The combination of the above shortcomings of the prior art result in the existence of a very unpredictable process. Quality and quantity yields vary from batch to batch. This serious set of limitations makes it necessary, in order to maintain a reasonable percentage level of quality yields, to run different types of lenses under different curing heat cycles. Mold assemblies in some cases must be disassembled early to prevent premature opening and the soft lenses then removed from the molds and cure further to questionable hardness in vacuum chambers. In other cases the mold assemblies are removed from the curing ovens, the gaskets removed and then are put back into the curing ovens to allow final shrinkage to take place. Such a procedure results in soft peripheries on the lenses for the edges do not fully polymerize once they have been exposed to air.
These methods of the present art are tedious, clumsy and costly to implement. They result in waste due to the fact that lenses removed while partially cured are extremely sensitive to receiving fingerprints, scratches and other damage during handling. Furthermore, once air has contacted the exposed lens surface or edges it inhibits that area from becoming fully polymerized and cured regardless of the care which may be taken to attempt to finish the curing cycle thereafter.
in addition to the above drawbacks, a lens which has become exposed to air will change color to an undesirable yellow tint which is not acceptable to the trade.
For these reasons, plus the additional reason of the possibility of suffering great economic losses due to these unpredictable drawbacks, there is an urgent need in the field of this invention for reliable systematic methods of casting ophthalmic lenses so that greater precision, speed, economy and reliability of quality yield can be realized without reliance on the skill of the hand operator in removing and curing soft lenses.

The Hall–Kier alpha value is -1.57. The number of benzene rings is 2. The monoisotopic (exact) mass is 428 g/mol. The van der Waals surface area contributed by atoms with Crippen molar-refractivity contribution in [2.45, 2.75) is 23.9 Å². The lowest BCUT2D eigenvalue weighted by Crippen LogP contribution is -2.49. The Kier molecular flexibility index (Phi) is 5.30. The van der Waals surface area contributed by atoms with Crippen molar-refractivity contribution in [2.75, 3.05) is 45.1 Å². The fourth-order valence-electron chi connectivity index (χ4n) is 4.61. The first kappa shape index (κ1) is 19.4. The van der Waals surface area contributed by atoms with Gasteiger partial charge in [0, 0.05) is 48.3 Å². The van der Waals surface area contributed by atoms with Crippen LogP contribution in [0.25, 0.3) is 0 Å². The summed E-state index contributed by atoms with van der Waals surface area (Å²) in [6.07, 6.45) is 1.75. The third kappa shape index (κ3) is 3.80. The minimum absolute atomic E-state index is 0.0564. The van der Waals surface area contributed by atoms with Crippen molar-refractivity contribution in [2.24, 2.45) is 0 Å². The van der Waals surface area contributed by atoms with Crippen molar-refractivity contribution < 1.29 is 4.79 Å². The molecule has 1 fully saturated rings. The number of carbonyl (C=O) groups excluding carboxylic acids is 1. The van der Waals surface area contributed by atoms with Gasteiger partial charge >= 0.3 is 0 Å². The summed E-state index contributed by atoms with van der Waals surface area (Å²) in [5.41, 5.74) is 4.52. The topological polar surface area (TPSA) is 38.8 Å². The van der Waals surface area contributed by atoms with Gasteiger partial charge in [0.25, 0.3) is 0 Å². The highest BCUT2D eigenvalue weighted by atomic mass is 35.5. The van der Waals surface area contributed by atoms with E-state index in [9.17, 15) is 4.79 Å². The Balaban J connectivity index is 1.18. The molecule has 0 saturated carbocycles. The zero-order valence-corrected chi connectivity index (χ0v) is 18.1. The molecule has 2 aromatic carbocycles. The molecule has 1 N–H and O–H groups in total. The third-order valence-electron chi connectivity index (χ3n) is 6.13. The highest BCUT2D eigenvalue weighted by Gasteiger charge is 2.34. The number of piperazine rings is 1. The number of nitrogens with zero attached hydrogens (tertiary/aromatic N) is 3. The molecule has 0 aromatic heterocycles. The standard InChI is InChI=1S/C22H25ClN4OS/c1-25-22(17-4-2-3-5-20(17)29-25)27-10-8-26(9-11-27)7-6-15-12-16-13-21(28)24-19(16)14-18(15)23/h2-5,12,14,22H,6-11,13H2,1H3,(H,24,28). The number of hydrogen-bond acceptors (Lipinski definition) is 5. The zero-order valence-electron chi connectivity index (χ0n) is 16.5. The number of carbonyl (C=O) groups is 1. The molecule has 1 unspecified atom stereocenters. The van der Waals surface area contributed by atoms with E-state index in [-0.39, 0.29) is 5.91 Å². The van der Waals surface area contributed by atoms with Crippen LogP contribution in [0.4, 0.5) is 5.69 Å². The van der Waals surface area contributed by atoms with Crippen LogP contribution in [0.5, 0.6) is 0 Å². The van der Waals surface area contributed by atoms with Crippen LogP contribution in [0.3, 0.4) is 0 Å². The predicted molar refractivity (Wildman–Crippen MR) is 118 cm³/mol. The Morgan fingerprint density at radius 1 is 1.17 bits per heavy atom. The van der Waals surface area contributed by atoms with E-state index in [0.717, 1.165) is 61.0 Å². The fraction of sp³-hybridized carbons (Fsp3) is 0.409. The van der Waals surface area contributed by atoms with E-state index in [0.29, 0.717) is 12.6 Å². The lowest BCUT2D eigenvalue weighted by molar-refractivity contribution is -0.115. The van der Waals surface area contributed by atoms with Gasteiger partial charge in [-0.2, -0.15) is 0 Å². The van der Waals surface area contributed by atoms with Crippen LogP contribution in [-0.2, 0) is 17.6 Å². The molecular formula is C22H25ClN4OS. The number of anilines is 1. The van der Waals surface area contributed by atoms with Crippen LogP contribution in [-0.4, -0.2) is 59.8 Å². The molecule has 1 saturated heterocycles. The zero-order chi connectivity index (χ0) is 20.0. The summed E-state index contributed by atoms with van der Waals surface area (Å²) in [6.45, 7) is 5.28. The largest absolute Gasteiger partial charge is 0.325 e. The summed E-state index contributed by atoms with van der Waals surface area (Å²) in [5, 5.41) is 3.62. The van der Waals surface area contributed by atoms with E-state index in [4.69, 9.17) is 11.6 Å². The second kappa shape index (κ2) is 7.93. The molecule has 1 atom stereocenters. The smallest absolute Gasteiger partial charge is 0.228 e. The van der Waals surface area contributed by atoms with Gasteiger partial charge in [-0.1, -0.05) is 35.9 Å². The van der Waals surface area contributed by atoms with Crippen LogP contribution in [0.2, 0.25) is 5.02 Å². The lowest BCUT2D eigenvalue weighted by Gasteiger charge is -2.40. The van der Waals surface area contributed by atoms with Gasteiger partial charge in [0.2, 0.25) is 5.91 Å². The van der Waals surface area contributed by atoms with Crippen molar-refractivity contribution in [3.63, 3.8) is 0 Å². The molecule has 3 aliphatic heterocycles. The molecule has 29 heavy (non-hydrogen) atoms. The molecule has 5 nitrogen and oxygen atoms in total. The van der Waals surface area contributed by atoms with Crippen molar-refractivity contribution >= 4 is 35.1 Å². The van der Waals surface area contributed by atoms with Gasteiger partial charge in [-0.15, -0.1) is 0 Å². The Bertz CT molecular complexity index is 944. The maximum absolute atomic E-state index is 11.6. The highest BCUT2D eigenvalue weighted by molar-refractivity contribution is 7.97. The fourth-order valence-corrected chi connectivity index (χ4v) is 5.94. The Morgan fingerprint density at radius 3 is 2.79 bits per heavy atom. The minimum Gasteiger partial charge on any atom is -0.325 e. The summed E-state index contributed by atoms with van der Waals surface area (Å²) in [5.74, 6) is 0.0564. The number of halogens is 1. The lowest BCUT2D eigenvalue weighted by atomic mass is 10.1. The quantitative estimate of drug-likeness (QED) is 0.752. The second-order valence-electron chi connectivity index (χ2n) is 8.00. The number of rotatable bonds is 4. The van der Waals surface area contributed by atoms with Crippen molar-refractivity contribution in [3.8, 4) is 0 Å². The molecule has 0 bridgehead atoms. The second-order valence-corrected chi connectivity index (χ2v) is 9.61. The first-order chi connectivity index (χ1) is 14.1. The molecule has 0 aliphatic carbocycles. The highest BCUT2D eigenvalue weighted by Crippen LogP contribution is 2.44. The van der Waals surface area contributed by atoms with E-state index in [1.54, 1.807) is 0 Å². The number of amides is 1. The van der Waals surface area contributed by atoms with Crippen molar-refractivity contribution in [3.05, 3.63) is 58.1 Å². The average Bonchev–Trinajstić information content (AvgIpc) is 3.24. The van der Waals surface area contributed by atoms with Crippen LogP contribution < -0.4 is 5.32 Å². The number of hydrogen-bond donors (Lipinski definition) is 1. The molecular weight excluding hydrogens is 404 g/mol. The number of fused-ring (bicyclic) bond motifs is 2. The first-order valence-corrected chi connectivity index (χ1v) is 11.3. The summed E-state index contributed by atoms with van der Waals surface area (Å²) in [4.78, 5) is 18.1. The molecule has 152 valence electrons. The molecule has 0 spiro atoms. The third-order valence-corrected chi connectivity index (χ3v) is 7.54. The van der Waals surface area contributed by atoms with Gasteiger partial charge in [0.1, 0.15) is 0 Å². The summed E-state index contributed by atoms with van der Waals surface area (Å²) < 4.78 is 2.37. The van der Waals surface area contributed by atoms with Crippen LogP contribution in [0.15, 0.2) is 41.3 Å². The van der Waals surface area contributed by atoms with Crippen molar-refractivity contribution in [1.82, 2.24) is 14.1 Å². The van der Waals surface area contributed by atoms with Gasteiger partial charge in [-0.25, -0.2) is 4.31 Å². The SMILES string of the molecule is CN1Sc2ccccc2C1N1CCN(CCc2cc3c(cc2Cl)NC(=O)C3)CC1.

SUMMARY OF THE INVENTION The basic prerequisite of the present invention is the making of lens mold envelopes out of thermoplastic or thermosetting sheet with suitably arranged interior surfaces formed to optical quality and positioned suitably, against which hard resin thermosetting lenses may be cast from polymerizable monomers. The present invention consists basically in the provision of improved sheet-like thin wall construction lens casting molds. Also, the method of forming the mold walls to optical standards and then curing the mold assemblies to produce a finished lens casting therein. These molds made in accordance with my invention are made of such a physical structure that the optically finished internal areas of the mold assembly have adequate rigidity during the first lower temperature part of the curing cycles to provide a true optical surface against which the liquid monomers gel and harden to form into lens elements having optically curved faces which are duplicates of those on the inside of the molds. As the curing temperature is increased and the lens casting increases in hardness, the mold envelope walls becomes more pliable at the elevated temperatures at the latter part of the cycle. This is desirable for the reason that shrinkage of up to 14% in volume occurs in the lens casting as it cures, and the increasingly pliable condition of the walls of the mold envelope as the lens cures allows a limited freedom of movement in the side walls of the mold envelope. This mobility potential of the side walls is needed to allow the inner optical faces of the mold envelope to follow the lens casting faces as shrinkage occurs. My invention thus allows for continuous adhesive contact between the inner mold faces and the surfaces which are being cast on the lens casting. This feature allows unrestricted shrinkage to take place and consequently the lens casting may be fully cured within the mold envelope until fully shrunken, hardened and cured.